Moving Toward the Zero-Defect Line


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For this month’s issue of SMT Magazine, I interviewed Olivier Pirou, Chief Operating Officer of Vi TECHNOLOGY, during the NEPCON South China exhibition in Shenzhen to learn more about achieving the perfect solder joint from the point of view of an inspection systems provider, and how manufacturers can strategize to achieve a zero-defect line.

Stephen Las Marias: Olivier, from your perspective as an inspection technology provider, what should a perfect solder joint look like?

Olivier Pirou: We have an IPC standard describing what is the acceptable quality level of a soldered joint, and more generally speaking, what is a good printed circuit assembly. Beyond the quality aspects, especially in very stringent environments such as automotive or harsh industrial conditions, your solder joint will need to be the most reliable possible. It’s a combination of geometrical features, and mechanical structure of the long-term reliabilities in a joint.

Las Marias: What are the parameters for perfect and/or reliable solder joints?

Pirou: Many parameters are involved in the printing process, the pick-and-place process, the reflow process, to make the perfect assembly. All those conditions are even getting more complex, where a lot of different materials are involved, being consumables or component supplies, and operating conditions within the factories that are different from one to another. The approach that Vi TECHNOLOGY is taking to enable the zero-defect line – we should probably say the Six Sigma line – is to make sure that each individual process operates within controlled process limits. For that, we need outstanding Quality sensors, I would call them, after each process—the printing process, the pick-and-place process, and the reflow process, to make sure that all the relevant parameters are monitored, all the processes have a closed loop to make sure that any deviations in the process are caught before the defect appears, and that this is sufficiently agile for the line operator and line supervisor to use. By outstanding quality sensors, we also mean an SPI/AOI inspection that has no noise: no machine noise (often referred to as false calls) or human noise often referred to as (false accepts).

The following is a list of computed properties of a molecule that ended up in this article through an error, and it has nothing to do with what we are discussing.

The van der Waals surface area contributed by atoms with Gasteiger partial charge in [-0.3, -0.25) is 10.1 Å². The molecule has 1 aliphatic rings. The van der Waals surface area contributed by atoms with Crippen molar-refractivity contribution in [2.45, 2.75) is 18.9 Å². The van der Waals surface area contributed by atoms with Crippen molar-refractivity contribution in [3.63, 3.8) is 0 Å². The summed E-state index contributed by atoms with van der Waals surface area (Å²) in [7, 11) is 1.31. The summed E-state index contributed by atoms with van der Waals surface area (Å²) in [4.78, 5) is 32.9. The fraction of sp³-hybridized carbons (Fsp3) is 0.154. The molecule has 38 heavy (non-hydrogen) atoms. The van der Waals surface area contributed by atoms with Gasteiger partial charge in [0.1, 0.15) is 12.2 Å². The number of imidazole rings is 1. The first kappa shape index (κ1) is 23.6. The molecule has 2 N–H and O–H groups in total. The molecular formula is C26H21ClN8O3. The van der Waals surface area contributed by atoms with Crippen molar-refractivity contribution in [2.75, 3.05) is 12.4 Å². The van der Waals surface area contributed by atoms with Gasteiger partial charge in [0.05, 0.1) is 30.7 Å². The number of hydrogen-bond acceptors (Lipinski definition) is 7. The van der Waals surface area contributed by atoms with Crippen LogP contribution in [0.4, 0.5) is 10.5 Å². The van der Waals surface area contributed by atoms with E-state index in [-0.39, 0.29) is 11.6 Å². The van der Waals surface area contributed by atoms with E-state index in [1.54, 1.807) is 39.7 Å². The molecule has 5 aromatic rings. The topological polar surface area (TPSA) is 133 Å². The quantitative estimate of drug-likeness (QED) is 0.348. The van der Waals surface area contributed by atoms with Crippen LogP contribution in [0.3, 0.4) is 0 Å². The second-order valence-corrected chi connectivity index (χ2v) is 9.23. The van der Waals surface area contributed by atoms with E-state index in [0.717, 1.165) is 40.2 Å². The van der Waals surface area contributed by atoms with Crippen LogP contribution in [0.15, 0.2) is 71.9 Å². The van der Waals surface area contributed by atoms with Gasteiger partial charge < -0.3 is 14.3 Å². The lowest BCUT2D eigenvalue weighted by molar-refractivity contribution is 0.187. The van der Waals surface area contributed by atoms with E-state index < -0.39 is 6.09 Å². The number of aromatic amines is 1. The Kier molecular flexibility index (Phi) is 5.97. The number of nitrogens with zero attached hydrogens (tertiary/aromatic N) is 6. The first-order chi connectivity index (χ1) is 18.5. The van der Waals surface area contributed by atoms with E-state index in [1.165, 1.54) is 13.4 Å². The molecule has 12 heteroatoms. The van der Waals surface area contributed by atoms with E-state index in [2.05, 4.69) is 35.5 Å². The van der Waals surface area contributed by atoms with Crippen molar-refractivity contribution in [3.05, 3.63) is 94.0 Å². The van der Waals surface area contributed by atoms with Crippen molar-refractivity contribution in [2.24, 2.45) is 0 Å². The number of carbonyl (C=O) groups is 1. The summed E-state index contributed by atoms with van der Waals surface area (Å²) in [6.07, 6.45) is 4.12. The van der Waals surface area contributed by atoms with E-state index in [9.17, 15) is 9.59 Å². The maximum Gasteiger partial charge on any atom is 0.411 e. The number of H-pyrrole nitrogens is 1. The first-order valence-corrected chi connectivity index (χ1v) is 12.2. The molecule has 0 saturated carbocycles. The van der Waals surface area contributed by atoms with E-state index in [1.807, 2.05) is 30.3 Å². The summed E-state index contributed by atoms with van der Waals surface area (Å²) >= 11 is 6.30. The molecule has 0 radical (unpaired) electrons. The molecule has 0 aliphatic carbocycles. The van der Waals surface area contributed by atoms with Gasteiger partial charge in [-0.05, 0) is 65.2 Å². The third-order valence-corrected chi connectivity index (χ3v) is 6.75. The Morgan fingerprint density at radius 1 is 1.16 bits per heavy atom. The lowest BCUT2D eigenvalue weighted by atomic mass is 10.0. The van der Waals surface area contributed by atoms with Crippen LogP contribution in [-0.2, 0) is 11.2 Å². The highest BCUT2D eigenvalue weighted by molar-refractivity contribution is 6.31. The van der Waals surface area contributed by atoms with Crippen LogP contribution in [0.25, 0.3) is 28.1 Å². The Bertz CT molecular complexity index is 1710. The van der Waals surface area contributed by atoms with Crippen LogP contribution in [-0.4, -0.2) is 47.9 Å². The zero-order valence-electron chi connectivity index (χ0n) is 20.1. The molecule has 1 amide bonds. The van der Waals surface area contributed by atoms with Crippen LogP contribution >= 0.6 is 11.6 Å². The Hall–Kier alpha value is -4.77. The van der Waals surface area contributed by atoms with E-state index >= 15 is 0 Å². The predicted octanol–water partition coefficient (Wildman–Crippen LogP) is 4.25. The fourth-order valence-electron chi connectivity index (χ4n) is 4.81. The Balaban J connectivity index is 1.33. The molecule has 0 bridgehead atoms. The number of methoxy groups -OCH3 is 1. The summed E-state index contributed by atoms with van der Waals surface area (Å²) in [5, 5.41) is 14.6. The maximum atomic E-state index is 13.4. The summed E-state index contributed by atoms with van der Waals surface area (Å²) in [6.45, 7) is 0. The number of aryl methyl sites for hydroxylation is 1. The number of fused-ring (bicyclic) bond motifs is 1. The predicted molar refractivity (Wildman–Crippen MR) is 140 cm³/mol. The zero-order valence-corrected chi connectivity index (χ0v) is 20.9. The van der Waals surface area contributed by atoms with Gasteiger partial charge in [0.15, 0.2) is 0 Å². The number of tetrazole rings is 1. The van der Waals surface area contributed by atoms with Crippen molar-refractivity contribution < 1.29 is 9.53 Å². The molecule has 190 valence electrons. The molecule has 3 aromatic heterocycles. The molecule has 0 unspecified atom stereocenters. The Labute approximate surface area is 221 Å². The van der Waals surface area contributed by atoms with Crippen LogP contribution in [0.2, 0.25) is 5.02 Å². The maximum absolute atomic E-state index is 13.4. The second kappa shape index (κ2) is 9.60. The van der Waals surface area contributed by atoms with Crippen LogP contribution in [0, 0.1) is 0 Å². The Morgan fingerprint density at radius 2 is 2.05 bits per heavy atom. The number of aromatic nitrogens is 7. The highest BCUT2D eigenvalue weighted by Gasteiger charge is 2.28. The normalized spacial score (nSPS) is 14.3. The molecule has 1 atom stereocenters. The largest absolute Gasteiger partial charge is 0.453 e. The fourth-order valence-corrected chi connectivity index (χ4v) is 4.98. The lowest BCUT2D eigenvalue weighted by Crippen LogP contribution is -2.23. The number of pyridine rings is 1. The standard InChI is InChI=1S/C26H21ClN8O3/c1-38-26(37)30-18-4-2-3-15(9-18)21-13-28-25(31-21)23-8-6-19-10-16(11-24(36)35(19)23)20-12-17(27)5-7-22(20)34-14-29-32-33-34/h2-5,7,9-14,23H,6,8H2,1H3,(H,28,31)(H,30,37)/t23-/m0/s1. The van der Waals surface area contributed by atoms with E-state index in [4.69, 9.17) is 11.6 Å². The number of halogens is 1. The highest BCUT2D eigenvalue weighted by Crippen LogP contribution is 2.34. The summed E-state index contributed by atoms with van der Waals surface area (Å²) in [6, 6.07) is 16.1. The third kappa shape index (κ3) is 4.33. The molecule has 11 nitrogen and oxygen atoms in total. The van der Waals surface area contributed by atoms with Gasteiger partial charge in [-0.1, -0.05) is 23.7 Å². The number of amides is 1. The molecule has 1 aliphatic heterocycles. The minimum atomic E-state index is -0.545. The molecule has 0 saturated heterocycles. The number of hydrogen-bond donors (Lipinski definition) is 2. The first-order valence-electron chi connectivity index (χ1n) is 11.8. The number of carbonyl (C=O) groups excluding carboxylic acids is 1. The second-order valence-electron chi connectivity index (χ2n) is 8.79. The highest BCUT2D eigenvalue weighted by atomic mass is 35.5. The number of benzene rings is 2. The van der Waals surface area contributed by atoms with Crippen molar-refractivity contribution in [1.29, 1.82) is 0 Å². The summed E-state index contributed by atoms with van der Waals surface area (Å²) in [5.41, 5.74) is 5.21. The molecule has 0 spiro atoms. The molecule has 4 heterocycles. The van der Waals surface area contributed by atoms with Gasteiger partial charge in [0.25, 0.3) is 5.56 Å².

In addition to making sure that each individual process is and stays within control, we add a smart layer that is the combination of information of quality sensors to remove the noise and ultimately add onto the test and quality.

This is really what we’re aiming at quite successfully with our 3D SPI, 3D AOI and SIGMA LINK Suite —offering quality sensor excellence through very easy to use and automated equipment, capturing the entire defect spectrum of the processes, making sure that we take most of the correlation between printing, pick-and-place, and reflow process to operates within the Six Sigma boundaries.

Las Marias: Is it like the Industry 4.0 approach?

Pirou: Exactly. With Industry 4.0, you have the combination of horizontal and vertical communication. What we just described is the horizontal approach. Then you have the vertical integration, which ensures that if any of the deviation is occurring within the line, you have a strict control of what needs to happen. If something goes wrong, you have the connection with the MES to decide. The idea is, within that information hub, to link up horizontally in the line and vertically towards MES or other customer systems to have smarter operations.

Las Marias: Olivier, what soldering problems continue to persist?

Pirou: Miniaturization is in there. The printing process has its challenges with the increasing miniaturization, and more complex assembly processes, so we still see soldering issues. 3D SPI today is making even more sense in this type of environment. But the same is true for pick-and-place and reflow because the components that are placed are very different from one another. These, and various applications that are requiring, even for the end customer, increased integration. The end device is getting smaller as well, and on top of all that, the Z-dimension is getting even more important—even critical—in some environments. Critical measures for X, Y, theta, and Z in the automotive environment, for instance, are very important. The automated optical metrology has never been so justified.

Las Marias: Is having an X-ray capability important nowadays?